Speaking after him, Dr. P.B. Kale of the Mahatma Gandhi Institute for Rural Industrialization located in Wardha, also emphasized on the need for the Gandhian model of small village level industries that would progress with new technologies like solar power and give employment to artisans and farmers in our villages. He challenged big industries of the Textile Assn to encourage such ventures by purchasing yarn and other raw material from them instead of looking for big ancillary industries based in cities for their needs,
“It is a model that can succeed. We have to try it out if we want our farmers to survive. If industries do not lend them a hand, who will? The short form of Textile Assn of India is TAI, which means elder sister. Elder sister has to support her younger brothers otherwise come Raksha Bandhan they will have no wrists to tie rakhi on.”
Advocate Shrihari Ane, gave a background of how the prosperity of Vidarbha cotton farmers and weavers vanished and they became ‘sick’ soon after Nagpur and Vidarbha joined Maharashtra. The two leaders of the area, Dr. Ambedkar and Bapuji Ane had warned that if a prosperous and cash surplus area is forced to join a not so prosperous larger state, it would also become impoverished, and that is exactly what happened.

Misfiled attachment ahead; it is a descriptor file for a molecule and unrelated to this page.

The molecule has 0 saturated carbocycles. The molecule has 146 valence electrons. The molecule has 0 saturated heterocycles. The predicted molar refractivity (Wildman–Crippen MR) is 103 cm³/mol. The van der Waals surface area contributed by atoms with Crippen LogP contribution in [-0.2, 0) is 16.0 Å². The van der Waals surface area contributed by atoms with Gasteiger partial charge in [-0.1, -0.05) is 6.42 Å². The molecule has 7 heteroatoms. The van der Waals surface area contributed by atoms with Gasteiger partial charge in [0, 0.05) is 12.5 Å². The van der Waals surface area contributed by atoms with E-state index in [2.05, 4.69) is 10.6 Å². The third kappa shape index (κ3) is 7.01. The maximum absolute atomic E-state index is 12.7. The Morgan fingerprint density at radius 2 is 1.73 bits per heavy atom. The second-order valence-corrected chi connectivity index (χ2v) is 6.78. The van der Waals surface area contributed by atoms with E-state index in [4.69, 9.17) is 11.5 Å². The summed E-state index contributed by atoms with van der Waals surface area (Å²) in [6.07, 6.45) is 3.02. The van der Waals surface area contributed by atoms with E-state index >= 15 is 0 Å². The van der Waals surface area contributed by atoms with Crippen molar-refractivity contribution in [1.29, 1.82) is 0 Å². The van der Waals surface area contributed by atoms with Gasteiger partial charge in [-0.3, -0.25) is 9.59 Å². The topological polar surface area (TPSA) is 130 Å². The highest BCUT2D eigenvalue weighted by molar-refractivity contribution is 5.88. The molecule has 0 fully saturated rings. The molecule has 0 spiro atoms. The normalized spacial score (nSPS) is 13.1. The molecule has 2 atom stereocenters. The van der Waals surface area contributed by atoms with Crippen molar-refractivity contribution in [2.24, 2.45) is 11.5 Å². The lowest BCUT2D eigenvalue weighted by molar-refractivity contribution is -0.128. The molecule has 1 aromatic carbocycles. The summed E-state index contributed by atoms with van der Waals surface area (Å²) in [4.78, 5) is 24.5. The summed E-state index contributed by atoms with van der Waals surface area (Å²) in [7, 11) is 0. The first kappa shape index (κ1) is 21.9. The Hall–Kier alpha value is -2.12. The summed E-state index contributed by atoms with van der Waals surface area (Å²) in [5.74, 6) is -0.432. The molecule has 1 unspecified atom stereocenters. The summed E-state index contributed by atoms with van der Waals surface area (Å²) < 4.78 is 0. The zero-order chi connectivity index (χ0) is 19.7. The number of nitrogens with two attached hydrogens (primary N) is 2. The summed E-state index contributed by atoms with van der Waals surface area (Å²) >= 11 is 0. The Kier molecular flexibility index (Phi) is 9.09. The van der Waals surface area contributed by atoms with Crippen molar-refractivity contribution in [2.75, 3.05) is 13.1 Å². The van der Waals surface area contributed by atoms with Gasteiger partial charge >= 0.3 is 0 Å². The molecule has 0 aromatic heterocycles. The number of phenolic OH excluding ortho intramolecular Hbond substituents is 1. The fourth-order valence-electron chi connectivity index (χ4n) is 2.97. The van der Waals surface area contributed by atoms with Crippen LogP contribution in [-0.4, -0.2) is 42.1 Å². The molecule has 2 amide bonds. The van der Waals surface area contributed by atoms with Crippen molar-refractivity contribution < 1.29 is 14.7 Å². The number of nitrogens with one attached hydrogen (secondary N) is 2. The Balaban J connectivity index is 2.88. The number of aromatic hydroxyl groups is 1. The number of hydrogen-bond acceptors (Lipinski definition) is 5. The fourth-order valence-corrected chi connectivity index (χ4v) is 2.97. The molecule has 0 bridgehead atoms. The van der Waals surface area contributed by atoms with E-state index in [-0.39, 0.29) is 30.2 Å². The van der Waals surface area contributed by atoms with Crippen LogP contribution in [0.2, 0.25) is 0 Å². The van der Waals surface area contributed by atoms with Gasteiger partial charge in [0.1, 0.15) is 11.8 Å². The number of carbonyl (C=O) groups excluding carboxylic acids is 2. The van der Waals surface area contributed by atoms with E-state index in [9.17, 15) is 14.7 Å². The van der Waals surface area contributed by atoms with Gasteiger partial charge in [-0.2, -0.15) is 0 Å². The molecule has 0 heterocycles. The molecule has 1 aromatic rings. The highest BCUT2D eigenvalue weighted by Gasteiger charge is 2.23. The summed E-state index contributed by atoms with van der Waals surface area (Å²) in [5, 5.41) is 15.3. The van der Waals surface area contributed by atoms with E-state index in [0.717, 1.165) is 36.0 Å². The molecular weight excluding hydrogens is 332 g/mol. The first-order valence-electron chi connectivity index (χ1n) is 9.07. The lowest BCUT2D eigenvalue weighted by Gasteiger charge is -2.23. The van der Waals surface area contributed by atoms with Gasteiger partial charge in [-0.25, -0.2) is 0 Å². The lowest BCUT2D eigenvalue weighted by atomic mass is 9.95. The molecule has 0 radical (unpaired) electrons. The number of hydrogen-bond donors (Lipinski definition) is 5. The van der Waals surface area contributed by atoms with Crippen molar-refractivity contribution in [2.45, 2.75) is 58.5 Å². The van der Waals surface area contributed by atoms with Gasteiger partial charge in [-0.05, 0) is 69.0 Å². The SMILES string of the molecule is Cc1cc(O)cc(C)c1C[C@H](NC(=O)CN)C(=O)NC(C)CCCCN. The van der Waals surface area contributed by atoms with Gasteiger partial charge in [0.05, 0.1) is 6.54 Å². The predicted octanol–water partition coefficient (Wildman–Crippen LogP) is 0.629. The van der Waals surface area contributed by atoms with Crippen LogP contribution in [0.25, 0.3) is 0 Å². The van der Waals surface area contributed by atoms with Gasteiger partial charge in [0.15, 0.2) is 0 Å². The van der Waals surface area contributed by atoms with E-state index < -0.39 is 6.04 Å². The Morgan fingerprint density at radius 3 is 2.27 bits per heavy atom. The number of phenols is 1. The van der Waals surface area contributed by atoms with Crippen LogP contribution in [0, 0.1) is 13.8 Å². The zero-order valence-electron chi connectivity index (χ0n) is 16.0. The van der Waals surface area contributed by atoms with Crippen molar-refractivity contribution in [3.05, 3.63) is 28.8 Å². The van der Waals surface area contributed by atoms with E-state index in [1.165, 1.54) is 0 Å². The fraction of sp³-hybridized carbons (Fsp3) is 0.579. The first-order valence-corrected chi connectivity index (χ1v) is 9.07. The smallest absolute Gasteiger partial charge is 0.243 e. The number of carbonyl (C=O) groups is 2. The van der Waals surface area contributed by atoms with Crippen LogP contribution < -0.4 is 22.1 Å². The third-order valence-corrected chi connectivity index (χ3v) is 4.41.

Speaking at the fourth technical session, Dr. Kranti, Director of the Cotton Research Institute based in Nagpur said his scientists were ready with new technology and new seeds that could not just double but take cotton production four to five times its present yield.
We have to go back to basic cotton varieties instead of hybrids and BT cotton. “We have to grow seed cotton that farmers can re use to sow for the next season.”
The conference will go on for tommorow also when the CM , Devendra Fadnavis is going to address the delegates.
It was a good gathering that raised many questions and aired many views.